# Options precedence is as follows:                                       #
# 1st: lpoptions                                                          #
# 2nd: PPD settings                                                       #
# 3rd: config file (this file)                                            #
# 4th: default values                                                     #
###########################################################################
[...]

Naturally, we can’t just send raw data to this printer, as it expects a formatted PDF.

6. List Printers

After setting up printers, we can again see which ones are available via lpstat:

$ lpstat -t
scheduler is running
system default destination: PDF
device for nullprn: ///dev/null
device for PDF: cups-pdf:/
nullprn accepting requests since Thu 01 Nov 2023 11:00:01 AM EST
PDF accepting requests since Thu 01 Nov 2023 11:00:10 AM EST
printer nullprn is idle.  enabled since Thu 01 Nov 2023 11:00:01 AM EST
printer PDF is idle.  enabled since Thu 01 Nov 2023 11:00:10 AM EST

This time, we see a default destination of PDF at cups-pdf:/ (CUPSPDF), as well as an alternative nullprn at ///dev/null.

Another way to get the same information in a more concise form is the -l and -e flags:

$ lpstat -l -e
nullprn permanent ipp://localhost/printers/nullprn file:///dev/null
PDF permanent ipp://localhost/printers/PDF cups-pdf:/

In this case, we [-l]ong list all printers, classes, and jobs and show all d[-e]stinations on the local network.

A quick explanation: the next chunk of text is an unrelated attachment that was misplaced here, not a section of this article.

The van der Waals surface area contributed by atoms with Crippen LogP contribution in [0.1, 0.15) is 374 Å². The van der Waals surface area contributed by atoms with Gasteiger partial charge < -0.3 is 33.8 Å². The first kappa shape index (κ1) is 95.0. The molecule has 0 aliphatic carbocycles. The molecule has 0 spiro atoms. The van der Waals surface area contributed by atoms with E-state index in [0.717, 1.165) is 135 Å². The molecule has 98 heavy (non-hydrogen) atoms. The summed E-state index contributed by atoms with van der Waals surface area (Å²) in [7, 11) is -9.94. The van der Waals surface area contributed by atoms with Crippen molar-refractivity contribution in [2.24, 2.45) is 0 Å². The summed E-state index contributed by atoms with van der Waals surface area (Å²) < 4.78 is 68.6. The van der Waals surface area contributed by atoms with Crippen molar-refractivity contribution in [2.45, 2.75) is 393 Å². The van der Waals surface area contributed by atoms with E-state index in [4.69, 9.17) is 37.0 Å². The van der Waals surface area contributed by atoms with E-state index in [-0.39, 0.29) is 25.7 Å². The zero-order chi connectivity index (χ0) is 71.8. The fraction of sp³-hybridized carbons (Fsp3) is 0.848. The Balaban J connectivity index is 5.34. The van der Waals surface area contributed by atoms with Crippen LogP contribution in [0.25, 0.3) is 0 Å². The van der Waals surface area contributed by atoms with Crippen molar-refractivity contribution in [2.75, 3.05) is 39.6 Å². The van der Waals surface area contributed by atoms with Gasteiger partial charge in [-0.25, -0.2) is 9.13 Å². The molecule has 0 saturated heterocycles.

Alternatively, we can use the Web interface at http://localhost:631/printers, where a static HTML view of the current printing queues is available.

7. Test Printer

Finally, to test some printers, we can just send data via the lp command:

$ printf 'Test data.' | lp -d nullprn

However, the CUPSPDF printer, for instance, doesn’t accept raw data directly. So, we might need to use it with an application that can send data in the correct way and format.

8. Delete Printer or Printing Queue

If we want to remove a printing queue or printer, we can use the -x option of lpadmin with the respective name:

$ lpadmin -x nullprn

Now, we should have disposed of the nullprn NULL printer we created earlier:

$ lpstat -l -e
PDF permanent ipp://localhost/printers/PDF cups-pdf:/

As expected, only one printer is left.

9. Summary

In this article, we set up and explored the practical basics of the CUPS system.

In conclusion, knowing how to configure CUPS and print data from the command line can be invaluable when using headless installations.